New friends!

171.5 miles...

Running out of gas on the freeway is a great way to meet new and interesting friends!

So, you might notice that I’m on the other side of the road in this photo as I was on the last. The story….

Peter and I were up at East West Hockey, getting our fix for that other hobby we have. “I think I need gas,” said I. “But we’re right by the freeway!” said Peter.

We rode down to Logitech, thinking we’d do some skating, but sadly, they had a hockey tournament going on and thus had no public skating sessions this afternoon. So nice of their website to have mentioned this! Oh wait, it didn’t. Anyway, we figured we’d find me gas between Logitech and the freeway.

Only there wasn’t any. Anywhere. Lesson to locals: don’t be low on gas around 10th and Alma in San Jose. There ain’t nothin’ there.

LESSON #1: Get gas where you know there’s gas. There was a station less than 6 blocks from East West Hockey.

We got onto the freeway to head back home and I noticed a decisive lack of power. This whole “running out of gas on a fuel injected bike” thing was all new to me — I was waiting for the carebuteors’ STUTTAHSTUTTAHs.

Anyway, I finally ran completely dry and had to pull to the lefthand shoulder (see first photo). Peter noticed immediately (thanks, sweetie!) and pullled off the freeway to find me gas. So now I’m sitting there for about 15 minutes, watching cars come around a curve straight at me at 80mph.

LESSON #2: If you think you might possibly run out of gas, stay in the righthand lane. And don’t stop just pass the apex of a curve.

I think that was the single most nervewracking thing that’s happened to me on the bike since learning to do U-turns in traffic….watching those cars aiming straight at me for that split second before they continued on through the curve. *shudder*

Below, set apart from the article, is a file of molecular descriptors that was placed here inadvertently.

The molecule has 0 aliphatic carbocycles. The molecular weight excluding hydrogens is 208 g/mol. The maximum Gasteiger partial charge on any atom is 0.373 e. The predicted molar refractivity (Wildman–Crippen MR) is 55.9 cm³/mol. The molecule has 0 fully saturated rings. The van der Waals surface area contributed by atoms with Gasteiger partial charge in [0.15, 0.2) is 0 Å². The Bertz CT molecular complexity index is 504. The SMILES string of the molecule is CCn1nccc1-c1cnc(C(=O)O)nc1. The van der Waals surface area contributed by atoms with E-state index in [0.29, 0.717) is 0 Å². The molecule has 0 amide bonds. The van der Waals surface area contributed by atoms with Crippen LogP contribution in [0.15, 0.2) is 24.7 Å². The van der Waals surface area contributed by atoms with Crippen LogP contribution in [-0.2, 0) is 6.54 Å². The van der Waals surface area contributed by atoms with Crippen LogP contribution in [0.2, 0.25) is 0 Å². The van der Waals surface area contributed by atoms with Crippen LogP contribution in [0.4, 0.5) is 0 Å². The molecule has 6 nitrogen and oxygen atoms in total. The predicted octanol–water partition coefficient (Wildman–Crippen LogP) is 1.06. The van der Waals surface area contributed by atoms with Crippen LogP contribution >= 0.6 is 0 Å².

After about 15 minutes, a CHP motorcycle cop came around the curve in the righthand lane and started doing this swervy thing with his lights on. The cars all stopped behind him and he started swerving across the lanes. I thought he was just trying to get over to me, but then he started waving and gesturing. I still was a bit unclear on the concept, so he rode over to me and yelled “Do you want to cross the freeway?” I yelled back, “I don’t know, do I want to cross the freeway?”

He gestured again, so I walked back to the bike, picked up my helmet, and pushed the Z across four lanes of Hwy 280. This, by the way, was an experience I hope never to repeat. Talk about freaky.

So now I’m on the righthand side of the road. The cop pulls up behind me and confirms that I’ve just run out of gas and wasn’t the victim of a hit and run or anything. I tell him that Peter’s on his way with gas, and he starts speaking in tongues into his walkie talkie. Another CHP (in a car) pulls up shortly thereafter, just before Peter returned. She chatted with the motorcycle cop for a minute and then took off.

Peter had gone to the only gas station on earth that doesn’t sell those little plastic gas canisters, so he came back bearing a 20 oz Powerade container of 87 octane. I poured it into the tank and we were good to go.

The cop said he’d follow me as I picked up speed on the shoulder and then merged onto the freeway — I made a joke about finally wanting a cop to be behind me, which got me a tight-lipped smile and probably a note in my file.

Anyway, Peter and I made it to the Texaco by our house then without incident (though that gas station was about 8 miles away…just about 20 oz of gas. I was almost convinced I’d have to push the bike again the last block into the Texaco).

It really was an interesting experience because, like I told Peter after the fact, there’s very little about normal day-to-day motorcycling that just leaves me clueless anymore. I don’t always do it, but I generally know what I’m supposed to do in any given normal situation. Being on the lefthand shoulder of the freeway right past the apex of a turn, though…I was very uncomfortable. I wasn’t sure whether it’d be safer to stay with the bike, to walk away from the bike so that I was behind it, or in front of it, or how far to walk away…I know people die on the side of the freeway from oncoming vehicles target-fixating on them, and I really felt like I was in that exact situation, being right at the apex.

Many, many lessons learned today.

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